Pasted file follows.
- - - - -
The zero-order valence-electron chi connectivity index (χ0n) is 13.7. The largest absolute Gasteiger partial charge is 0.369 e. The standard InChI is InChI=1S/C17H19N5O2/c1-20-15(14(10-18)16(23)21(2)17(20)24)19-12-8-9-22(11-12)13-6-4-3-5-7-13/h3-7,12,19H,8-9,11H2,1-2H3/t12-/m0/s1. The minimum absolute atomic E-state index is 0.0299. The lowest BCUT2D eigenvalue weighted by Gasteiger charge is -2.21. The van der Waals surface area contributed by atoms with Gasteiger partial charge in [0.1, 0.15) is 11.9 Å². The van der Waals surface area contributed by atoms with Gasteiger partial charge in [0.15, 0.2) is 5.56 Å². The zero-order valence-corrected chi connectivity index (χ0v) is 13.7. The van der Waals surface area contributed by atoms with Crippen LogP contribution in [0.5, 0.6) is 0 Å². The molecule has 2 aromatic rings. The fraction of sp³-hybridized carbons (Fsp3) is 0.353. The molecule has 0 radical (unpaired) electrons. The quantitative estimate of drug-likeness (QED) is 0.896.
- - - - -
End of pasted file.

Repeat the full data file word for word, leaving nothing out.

The zero-order valence-electron chi connectivity index (χ0n) is 13.7. The largest absolute Gasteiger partial charge is 0.369 e. The standard InChI is InChI=1S/C17H19N5O2/c1-20-15(14(10-18)16(23)21(2)17(20)24)19-12-8-9-22(11-12)13-6-4-3-5-7-13/h3-7,12,19H,8-9,11H2,1-2H3/t12-/m0/s1. The minimum absolute atomic E-state index is 0.0299. The lowest BCUT2D eigenvalue weighted by Gasteiger charge is -2.21. The van der Waals surface area contributed by atoms with Gasteiger partial charge in [0.1, 0.15) is 11.9 Å². The van der Waals surface area contributed by atoms with Gasteiger partial charge in [0.15, 0.2) is 5.56 Å². The zero-order valence-corrected chi connectivity index (χ0v) is 13.7. The van der Waals surface area contributed by atoms with Crippen LogP contribution in [0.5, 0.6) is 0 Å². The molecule has 2 aromatic rings. The fraction of sp³-hybridized carbons (Fsp3) is 0.353. The molecule has 0 radical (unpaired) electrons. The quantitative estimate of drug-likeness (QED) is 0.896.